Your personal and business credit history and score play a significant role in qualifying for a loan and determining the interest rate offered by banks. If you’re just starting your business, you may not have a favorable business credit history, which may reduce your chances of qualifying for a bank loan.

Some aspects that can affect your business credit history include cash flow and missed payments to lenders or vendors. Since microloans are specifically designed to help small businesses grow, you may have a better chance qualifying for a microloan if you don’t have an excellent credit history and score.

A small business may only require a small amount of financing, which may not be accessible through a bank loan. Banks typically provide large loan amounts. These are profitable to lend, since the costs of lending smaller amounts are similar to the cost of lending large amounts. Fortunately, microloans are designed to serve small businesses that need small amounts of funding.

Banks are also more risk averse than microlenders. For that reason, banks are less likely to approve loans to small businesses that may not grow or may not make payments on time. This is different from microlenders that also provide non-credit services to help small businesses grow.

How Can You Qualify for Microloans?

Microloans offer easier qualification requirements for small businesses compared to conventional bank loans. The requirements for microloans are flexible, and they may vary from one lender to another.

When you apply for a loan, some of the factors microlenders consider include:

  • The duration of operation of your business
  • The loan amount requested
  • Location of your business
  • Your financial track record
  • The lender’s estimated likelihood that you’ll repay the loan on time

If your business is just starting, the lender may request you to provide a comprehensive business plan. Your business plan should indicate:

  • How you’ll generate revenue
  • Strategies that you plan to use to succeed
  • How well you understand your target market

Essentially, your loan approval is based on more than your credit history. To determine your reliability, microlenders analyze your business goals before processing your loan application. This plays a role in approval or denial of your loan application.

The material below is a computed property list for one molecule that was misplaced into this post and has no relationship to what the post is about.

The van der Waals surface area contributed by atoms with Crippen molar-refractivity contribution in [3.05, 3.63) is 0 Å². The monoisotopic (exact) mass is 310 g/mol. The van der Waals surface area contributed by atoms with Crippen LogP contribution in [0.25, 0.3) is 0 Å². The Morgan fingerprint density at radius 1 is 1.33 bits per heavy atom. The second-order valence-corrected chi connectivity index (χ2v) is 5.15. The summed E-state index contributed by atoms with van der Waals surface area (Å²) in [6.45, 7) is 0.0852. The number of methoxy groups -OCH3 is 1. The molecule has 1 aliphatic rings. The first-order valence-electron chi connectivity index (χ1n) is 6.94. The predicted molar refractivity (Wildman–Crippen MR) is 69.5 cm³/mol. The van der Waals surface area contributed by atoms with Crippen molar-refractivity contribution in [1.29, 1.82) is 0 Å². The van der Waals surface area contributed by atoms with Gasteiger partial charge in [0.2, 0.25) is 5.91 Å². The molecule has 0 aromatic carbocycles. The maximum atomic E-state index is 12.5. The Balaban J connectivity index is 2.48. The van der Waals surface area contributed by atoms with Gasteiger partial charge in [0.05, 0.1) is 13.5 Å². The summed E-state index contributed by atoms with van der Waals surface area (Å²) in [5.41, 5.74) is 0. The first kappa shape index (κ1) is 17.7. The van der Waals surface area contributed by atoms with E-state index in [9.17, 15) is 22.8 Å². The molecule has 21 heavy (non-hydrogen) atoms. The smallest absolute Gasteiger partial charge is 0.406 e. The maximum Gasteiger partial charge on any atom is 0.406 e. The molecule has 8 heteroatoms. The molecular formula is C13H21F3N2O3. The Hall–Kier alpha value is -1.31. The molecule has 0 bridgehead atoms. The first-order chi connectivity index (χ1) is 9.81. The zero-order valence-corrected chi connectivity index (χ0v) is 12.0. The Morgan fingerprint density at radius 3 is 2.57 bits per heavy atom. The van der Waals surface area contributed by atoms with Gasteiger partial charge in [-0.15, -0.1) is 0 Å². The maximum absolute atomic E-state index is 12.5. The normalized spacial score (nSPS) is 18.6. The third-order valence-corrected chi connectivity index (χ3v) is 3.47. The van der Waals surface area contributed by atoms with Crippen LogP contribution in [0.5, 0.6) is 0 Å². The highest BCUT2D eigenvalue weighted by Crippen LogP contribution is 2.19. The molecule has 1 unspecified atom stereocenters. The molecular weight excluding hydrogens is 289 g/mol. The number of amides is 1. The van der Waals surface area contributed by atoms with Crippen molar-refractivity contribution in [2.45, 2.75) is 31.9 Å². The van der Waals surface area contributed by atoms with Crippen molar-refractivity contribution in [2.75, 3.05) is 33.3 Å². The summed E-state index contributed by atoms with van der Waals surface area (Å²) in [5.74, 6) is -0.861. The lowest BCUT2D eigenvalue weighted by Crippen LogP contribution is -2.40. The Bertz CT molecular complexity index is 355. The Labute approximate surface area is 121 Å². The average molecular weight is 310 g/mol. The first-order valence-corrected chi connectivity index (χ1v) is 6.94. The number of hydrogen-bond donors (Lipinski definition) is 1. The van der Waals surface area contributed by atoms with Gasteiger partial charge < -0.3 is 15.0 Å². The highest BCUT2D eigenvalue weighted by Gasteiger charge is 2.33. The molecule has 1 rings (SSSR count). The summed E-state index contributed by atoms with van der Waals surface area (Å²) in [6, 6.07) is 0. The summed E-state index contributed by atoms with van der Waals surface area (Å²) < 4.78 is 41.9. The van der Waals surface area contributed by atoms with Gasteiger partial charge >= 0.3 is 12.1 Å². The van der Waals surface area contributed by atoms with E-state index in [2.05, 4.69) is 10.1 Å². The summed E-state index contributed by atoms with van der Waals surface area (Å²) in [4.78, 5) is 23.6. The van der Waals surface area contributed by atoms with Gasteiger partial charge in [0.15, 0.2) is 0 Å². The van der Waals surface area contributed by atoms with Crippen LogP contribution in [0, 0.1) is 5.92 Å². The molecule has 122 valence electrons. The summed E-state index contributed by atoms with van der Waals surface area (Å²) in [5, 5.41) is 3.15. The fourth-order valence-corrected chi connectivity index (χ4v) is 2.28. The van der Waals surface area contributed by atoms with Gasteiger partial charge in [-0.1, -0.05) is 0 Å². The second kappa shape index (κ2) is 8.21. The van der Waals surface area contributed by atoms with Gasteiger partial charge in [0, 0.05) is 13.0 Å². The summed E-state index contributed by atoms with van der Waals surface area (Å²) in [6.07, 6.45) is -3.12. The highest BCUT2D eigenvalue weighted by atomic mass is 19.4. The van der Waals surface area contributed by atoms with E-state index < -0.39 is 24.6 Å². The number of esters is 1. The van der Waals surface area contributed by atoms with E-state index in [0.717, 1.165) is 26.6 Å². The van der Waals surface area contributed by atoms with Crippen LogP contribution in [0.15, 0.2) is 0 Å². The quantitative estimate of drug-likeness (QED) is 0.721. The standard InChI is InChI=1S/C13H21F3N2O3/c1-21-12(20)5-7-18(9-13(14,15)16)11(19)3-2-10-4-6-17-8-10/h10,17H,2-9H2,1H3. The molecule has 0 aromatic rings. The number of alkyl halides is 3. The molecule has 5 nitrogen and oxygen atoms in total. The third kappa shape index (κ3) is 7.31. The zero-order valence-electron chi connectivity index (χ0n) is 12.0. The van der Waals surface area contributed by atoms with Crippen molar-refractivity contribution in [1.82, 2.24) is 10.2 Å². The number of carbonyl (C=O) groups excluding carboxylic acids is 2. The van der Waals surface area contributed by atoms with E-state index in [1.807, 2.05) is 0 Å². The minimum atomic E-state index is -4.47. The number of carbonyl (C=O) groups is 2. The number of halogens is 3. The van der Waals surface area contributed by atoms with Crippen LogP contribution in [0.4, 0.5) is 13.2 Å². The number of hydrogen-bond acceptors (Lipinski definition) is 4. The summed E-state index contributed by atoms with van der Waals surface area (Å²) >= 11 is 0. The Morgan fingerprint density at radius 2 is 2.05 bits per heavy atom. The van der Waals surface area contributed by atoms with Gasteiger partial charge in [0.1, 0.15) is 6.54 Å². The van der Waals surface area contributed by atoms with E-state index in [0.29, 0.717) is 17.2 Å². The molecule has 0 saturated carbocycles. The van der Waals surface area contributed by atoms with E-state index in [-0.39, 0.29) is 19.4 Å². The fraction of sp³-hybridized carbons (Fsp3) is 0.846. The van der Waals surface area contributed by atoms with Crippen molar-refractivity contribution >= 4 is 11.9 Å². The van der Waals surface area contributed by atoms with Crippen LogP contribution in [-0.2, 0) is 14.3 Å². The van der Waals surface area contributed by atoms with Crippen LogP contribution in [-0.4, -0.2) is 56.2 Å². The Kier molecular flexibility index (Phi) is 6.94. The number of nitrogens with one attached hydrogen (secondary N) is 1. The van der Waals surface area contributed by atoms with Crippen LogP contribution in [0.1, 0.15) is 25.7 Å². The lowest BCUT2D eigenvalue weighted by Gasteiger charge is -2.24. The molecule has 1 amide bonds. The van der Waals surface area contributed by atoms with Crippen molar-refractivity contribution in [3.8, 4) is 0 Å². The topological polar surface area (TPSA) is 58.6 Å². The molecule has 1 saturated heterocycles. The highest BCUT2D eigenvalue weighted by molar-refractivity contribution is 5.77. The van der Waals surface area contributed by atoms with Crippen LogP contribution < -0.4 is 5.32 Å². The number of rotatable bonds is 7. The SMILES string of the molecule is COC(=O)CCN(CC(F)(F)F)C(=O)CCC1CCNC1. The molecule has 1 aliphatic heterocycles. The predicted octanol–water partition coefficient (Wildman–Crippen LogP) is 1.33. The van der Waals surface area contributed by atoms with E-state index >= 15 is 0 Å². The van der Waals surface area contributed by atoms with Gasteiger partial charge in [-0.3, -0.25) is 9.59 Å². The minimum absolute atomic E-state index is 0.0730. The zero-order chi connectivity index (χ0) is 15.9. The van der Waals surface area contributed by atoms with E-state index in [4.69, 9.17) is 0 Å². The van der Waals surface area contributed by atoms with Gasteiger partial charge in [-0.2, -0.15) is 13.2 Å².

The process of applying for a microloan usually involves the following basic steps:

  • Finding a certified and reputable lender
  • Ensuring all your paperwork is complete
  • Drawing up a comprehensive business plan
  • Showing evidence of your business financial statements and cash flow
  • Defining how you plan to use the loan
  • Collecting and including sound credit references
  • Identifying the assets you’ll use as collateral (if required by the lender)
  • Supporting your claim that you can pay the required monthly installments
  • Calculating the amount of funding you need

What are the Limitations of Microloans?

Microloans have several disadvantages and limitations.

Microloans tend to have higher interest rates compared to traditional bank loans. In addition, the amount of money you can borrow from microlenders may be limited because these lenders often depend on donations, government guarantees, endowments, and contributions.

You may not easily access microloans if your area doesn’t have a non-profit microfinance institution.

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References
  1. https://www.credit.com/blog/2019/02/what-are-micro-loans-189206/
  2. https://fas.org/sgp/crs/misc/R41057.pdf
  3. https://www.fomin.org/en-us/HomeOld2015/Knowledge/DevelopmentData/Microfinance.aspxhttps://www.fomin.org/en-us/HomeOld2015/Knowledge/DevelopmentData/Microfinance.aspx
  4. https://www.fundera.com/business-loans/guides/sba-loan-credit-score-minimum
  5. https://www.sba.gov/loans-grants/see-what-sba-offers/sba-loan-programs/microloan-program%20